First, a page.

The last Finnish crew had requested the renewal of 15 m of rubber packing in way of the visor for the then planned yard time in January 1993, because the rubber packing had last been renewed in January 1991. This meant a renewal of the entire packing on the forepeak deck plus about 2 m up each front bulkhead as demonstrated by the following drawing.
Since the new technical managers N&T were of the opinion that visors are full of water at sea anyway, the rubber packings were not renewed in January 1993 and also not later. This means that the visor became quickly filled up with water at sea up to the height of the outside water level. In calm sea it was the height of the bow wave which filled the visor up to the 3rd stringer, however, the worse the weather was and the deeper the bow was diving into the waves, the higher the water rose inside the visor.
The following picture shows the ESTONIA in Tallinn, with open visor but closed bow ramp so that the otherwise invisible underside of the bow ramp is shown with the lowest section being dark - see arrow. Doubtless this was caused by the water inside the visor with hydraulic oil from the leaking cylinders swimming on top of the water surface. When the vessel reduced speed and the bow wave became smaller and finally disappeared completely when the vessel was alongside, the water streamed out of the visor and the oil settled everywhere inside the visor, also on the bow ramp which forms the aft inside of the visor.
The water streaming out of the visor was observed by many passengers when the vessel was alongside in Stockholm with closed visor and, among others, also by the skipper of the Sandhamn pilot boat as well as by several pilots when the ferry was slowing down during the approach to the pilot boat.
The bow wave became smaller and the water streamed at once out of the visor. (See Subchapter 12.4.4.)
It is obvious that at sea inside the visor the conditions in a partly filled ballast water tank did exist with resultant sloshing effects causing additional loads on hinges and locking devices and vibrations to the whole visor, the consequences of which are described in Subchapter 34.3.
(2) The bow ramp, its locking devices, hinges and rubber packings:
The bow ramp was part of the upper extension of the collision bulkhead above bulkhead deck and as such had to be mandatorily watertight based on the stringent requirements of SOLAS 1974. This, however, was obviously not the case because back to December 1993 there is reliable evidence that frequently there had been a lot of water on the car deck - see Subchapter 12.4.4. There is also a lot of evidence that the bow ramp was severely misaligned and - in fact - was no more connected to the port outer and probably also inner hinges for some time - see Subchapter 12.4.3. It has thus to be assumed that the water penetrated onto the car deck from the visor, which was filled up to the outside water level, as soon as the vessel was on full speed and the bow wave had risen to ca. 2.5 m height. Since even in calm sea the visor was filled above the level of the 3rd stringer, which is above the car deck level, it is apparent that even in good weather conditions water was streaming onto the car deck. Most of it was most probably absorbed by the 12 scuppers at each side, some of which, however, were reportedly always blocked by stones and other debris.
Consequently it has to be assumed that there was already a deadly connection between the always water-filled and -refilled visor and the large, open car deck via the open port lower edge of the bow ramp since some time before the last departure.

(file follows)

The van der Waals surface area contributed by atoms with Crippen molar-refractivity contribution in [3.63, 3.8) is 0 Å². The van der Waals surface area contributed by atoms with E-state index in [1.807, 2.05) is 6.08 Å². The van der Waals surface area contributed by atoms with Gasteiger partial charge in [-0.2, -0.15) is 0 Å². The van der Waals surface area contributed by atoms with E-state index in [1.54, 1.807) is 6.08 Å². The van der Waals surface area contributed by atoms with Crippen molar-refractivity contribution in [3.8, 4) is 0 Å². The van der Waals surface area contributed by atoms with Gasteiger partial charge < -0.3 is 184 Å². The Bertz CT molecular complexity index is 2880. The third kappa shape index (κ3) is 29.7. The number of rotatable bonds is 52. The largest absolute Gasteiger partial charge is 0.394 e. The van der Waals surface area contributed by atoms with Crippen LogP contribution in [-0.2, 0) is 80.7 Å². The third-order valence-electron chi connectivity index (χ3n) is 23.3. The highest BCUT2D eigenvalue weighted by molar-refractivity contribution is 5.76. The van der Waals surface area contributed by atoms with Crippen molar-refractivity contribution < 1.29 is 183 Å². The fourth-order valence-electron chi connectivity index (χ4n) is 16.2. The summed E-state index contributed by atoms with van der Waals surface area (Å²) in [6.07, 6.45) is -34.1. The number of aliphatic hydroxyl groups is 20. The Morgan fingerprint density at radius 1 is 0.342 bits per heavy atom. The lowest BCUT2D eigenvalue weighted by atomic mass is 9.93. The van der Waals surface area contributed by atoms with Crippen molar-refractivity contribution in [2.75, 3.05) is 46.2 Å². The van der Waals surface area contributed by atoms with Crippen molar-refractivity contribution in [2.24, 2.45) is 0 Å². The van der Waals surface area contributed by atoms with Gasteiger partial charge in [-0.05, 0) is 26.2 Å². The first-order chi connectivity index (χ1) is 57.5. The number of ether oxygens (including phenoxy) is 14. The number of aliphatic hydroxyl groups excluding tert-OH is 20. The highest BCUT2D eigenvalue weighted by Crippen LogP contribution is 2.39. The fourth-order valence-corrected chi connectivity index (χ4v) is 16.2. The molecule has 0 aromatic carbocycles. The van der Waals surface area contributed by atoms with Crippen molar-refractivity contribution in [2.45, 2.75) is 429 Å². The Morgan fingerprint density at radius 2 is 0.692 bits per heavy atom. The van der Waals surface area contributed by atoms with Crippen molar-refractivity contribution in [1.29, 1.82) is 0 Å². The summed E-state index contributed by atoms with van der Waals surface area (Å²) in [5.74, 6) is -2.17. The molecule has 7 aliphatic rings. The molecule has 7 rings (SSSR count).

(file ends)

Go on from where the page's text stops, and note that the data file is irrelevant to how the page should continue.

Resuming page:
The locking devices of the bow ramp were difficult to lock and, once locked, even more difficult to unlock. There is lots of evidence from truck drivers and other passengers having waited for hours on the car deck watching the fruitless attempts to open respectively close the securing bolts hydraulically and, finally, watching them being opened by flame cutting of the upper parts of the mating boxes, which should have been subsequently rewelded but frequently were not. When the crew did not succeed in closing the bolts hydraulically, they tried it by hammering, even by using sledge-hammers and very often gave up, i.e. the ramp remained - at least partly - unsecured! (See Subchapters 12.4.3 / 12.4.5.)
All this led, of course, in time to a considerable reduction of the load-carrying capacity similar as with the hydraulic side locks of the visor. Also the hinges of the bow ramp were severely affected, in particular the port outer hinge. This very heavy hinge arrangement was already damaged before the vessel was taken over by her new owners in January 1993, because the old Finnish crew had already requested renewal at the planned yard time in January 1993 - see Subchapter 6.5.1. Nothing was done by N&T and since the mates of the ESTONIA performed the loading and discharging of the cars and trucks reportedly rather carelessly, the vessel very often had a list during loading or unloading which finally broke the port hinge completely according to the report of a truck driver being an eye witness.
The crew had severe problems to lift up the ramp at all which was only possible after some temporary measurements had been carried out. Ever since, the misalignment of the ramp increased visibly and the problems were growing daily.
Also the rubber packings around the car deck opening, which should be sealed tight by a properly closed and locked bow ramp, apparently did no more seal watertight since some considerable time already, because the last Finnish crew had ordered 10 m of rubber packing to be renewed at the next yard time which was planned for January 1993 - see Subchapter 3.4. - as mentioned before. This was more than half of the total length of the rubber packings, but also these packings were never renewed.